Can remained together for ten years, producing a succession of albums which, while they fall into the realm of rock music, defy ready categorisation. No two Can albums are alike, yet all are recognisably Can. Their musical policy was one of no compromise, and their music still has a freedom and spontaneity about it which is at variance with all that today's commercially-centred culture stands for. Perhaps a band such as Can could only have come about in the late '60s. Twenty years later, as we stand poised on the edge of the '90s, is there a place for a band such as Can?
Although Can split up in 1978, they frequently worked together on one another's albums. Of the four core musicians, Czukay is probably best known in the UK, not only for his own albums but for his collaborations with David Sylvian. Now Can have returned with a new seven-track album Rite Time which sees them reunited with Malcolm Mooney. Mute Records are currently in the process of releasing all the old Can albums on CD, Phonogram Records are releasing the new album, and Czukay's latest collaboration with David Sylvian, an album called Flux and Mutability, is being released by Virgin Records. So it is that I'm sitting with Czukay and Karoli in a back garden somewhere in Notting Hill on a balmy summer's afternoon. The owner of the hotel where they're staying has taken exception to interviews and photographs, and we've taken refuge at a nearby house owned by a friend of the band. Czukay confirms that Can's approach to music-making is in stark contrast to today's get-rich-quick mentality:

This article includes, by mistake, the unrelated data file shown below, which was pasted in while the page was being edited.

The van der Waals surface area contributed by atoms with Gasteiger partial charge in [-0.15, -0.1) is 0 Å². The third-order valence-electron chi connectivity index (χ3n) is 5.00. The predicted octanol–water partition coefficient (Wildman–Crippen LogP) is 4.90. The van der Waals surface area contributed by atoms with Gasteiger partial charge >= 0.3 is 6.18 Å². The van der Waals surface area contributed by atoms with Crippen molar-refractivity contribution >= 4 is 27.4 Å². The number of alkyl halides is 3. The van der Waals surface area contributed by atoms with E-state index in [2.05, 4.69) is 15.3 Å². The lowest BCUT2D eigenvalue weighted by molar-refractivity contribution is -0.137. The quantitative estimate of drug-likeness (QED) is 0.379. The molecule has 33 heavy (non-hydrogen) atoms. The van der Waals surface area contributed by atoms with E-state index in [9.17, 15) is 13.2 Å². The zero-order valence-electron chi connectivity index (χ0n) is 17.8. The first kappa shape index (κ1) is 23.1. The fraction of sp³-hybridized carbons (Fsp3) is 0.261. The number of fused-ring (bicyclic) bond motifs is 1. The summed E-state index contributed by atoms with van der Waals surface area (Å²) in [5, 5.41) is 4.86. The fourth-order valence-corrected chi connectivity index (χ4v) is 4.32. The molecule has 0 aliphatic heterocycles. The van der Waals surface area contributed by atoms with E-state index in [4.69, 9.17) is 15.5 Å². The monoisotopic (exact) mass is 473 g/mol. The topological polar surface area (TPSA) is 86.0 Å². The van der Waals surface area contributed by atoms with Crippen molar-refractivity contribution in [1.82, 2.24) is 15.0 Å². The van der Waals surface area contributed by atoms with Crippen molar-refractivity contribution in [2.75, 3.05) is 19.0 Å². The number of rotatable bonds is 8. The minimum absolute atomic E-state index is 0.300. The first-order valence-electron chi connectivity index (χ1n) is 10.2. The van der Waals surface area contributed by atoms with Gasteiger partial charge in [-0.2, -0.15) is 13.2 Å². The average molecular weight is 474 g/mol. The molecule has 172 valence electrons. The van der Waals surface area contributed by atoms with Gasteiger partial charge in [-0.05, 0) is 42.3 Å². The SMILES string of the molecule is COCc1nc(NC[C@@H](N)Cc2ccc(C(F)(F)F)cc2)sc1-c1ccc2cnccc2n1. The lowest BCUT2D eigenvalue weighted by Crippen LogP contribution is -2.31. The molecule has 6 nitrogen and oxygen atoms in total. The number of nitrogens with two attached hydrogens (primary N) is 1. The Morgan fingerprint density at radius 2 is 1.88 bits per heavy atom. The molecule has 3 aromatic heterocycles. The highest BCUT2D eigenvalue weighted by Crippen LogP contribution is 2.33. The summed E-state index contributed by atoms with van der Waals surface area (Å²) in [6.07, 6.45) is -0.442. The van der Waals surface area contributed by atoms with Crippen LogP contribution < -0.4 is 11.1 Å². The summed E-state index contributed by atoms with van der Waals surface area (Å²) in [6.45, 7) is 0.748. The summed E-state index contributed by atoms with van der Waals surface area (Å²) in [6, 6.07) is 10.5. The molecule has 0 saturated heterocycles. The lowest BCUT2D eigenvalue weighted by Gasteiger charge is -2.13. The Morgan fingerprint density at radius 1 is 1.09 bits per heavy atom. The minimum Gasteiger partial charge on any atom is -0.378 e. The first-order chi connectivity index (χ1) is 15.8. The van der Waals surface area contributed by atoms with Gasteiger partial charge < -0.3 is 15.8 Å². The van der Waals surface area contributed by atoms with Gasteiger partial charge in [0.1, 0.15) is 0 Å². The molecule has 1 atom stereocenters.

"Today people want to be successful, they want to have a hit. If you want to do that then you have to calculate very clearly, you have to shape the product towards the formulaic way of listening. But Can was never thinking about being commercial, even though we had two hits. What we planned was that our music would survive as long as we lived, and be our life insurance. That has happened for the last 20 years, and I hope it will happen for the next 30 years. It has kept the whole group alive all the time.